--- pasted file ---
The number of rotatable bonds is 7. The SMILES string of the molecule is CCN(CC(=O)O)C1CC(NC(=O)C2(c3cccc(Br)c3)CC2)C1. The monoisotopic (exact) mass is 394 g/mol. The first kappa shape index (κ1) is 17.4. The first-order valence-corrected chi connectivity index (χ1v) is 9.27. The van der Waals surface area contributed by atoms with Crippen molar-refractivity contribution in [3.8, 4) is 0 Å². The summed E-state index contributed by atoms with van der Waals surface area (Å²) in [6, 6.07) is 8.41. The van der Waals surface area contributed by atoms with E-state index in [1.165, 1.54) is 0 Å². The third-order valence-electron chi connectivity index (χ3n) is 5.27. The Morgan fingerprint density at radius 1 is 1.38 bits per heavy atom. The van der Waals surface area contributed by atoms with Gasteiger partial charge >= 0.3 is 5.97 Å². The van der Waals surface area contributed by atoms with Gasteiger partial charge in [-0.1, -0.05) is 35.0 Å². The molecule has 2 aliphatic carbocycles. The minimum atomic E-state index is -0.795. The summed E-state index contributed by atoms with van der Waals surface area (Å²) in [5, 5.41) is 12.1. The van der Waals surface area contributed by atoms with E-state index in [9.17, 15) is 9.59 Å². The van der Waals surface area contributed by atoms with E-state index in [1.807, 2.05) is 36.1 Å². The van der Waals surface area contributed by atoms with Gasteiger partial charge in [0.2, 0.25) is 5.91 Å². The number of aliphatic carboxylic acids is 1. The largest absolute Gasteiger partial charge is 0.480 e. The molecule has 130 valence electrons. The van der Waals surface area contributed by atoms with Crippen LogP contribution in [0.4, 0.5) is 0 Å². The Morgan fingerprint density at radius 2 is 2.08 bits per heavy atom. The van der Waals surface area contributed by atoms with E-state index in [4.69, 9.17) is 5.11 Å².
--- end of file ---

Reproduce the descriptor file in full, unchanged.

The number of rotatable bonds is 7. The SMILES string of the molecule is CCN(CC(=O)O)C1CC(NC(=O)C2(c3cccc(Br)c3)CC2)C1. The monoisotopic (exact) mass is 394 g/mol. The first kappa shape index (κ1) is 17.4. The first-order valence-corrected chi connectivity index (χ1v) is 9.27. The van der Waals surface area contributed by atoms with Crippen molar-refractivity contribution in [3.8, 4) is 0 Å². The summed E-state index contributed by atoms with van der Waals surface area (Å²) in [6, 6.07) is 8.41. The van der Waals surface area contributed by atoms with E-state index in [1.165, 1.54) is 0 Å². The third-order valence-electron chi connectivity index (χ3n) is 5.27. The Morgan fingerprint density at radius 1 is 1.38 bits per heavy atom. The van der Waals surface area contributed by atoms with Gasteiger partial charge >= 0.3 is 5.97 Å². The van der Waals surface area contributed by atoms with Gasteiger partial charge in [-0.1, -0.05) is 35.0 Å². The molecule has 2 aliphatic carbocycles. The minimum atomic E-state index is -0.795. The summed E-state index contributed by atoms with van der Waals surface area (Å²) in [5, 5.41) is 12.1. The van der Waals surface area contributed by atoms with E-state index in [9.17, 15) is 9.59 Å². The van der Waals surface area contributed by atoms with E-state index in [1.807, 2.05) is 36.1 Å². The van der Waals surface area contributed by atoms with Gasteiger partial charge in [0.2, 0.25) is 5.91 Å². The number of aliphatic carboxylic acids is 1. The largest absolute Gasteiger partial charge is 0.480 e. The molecule has 130 valence electrons. The van der Waals surface area contributed by atoms with Crippen LogP contribution in [0.4, 0.5) is 0 Å². The Morgan fingerprint density at radius 2 is 2.08 bits per heavy atom. The van der Waals surface area contributed by atoms with E-state index in [4.69, 9.17) is 5.11 Å².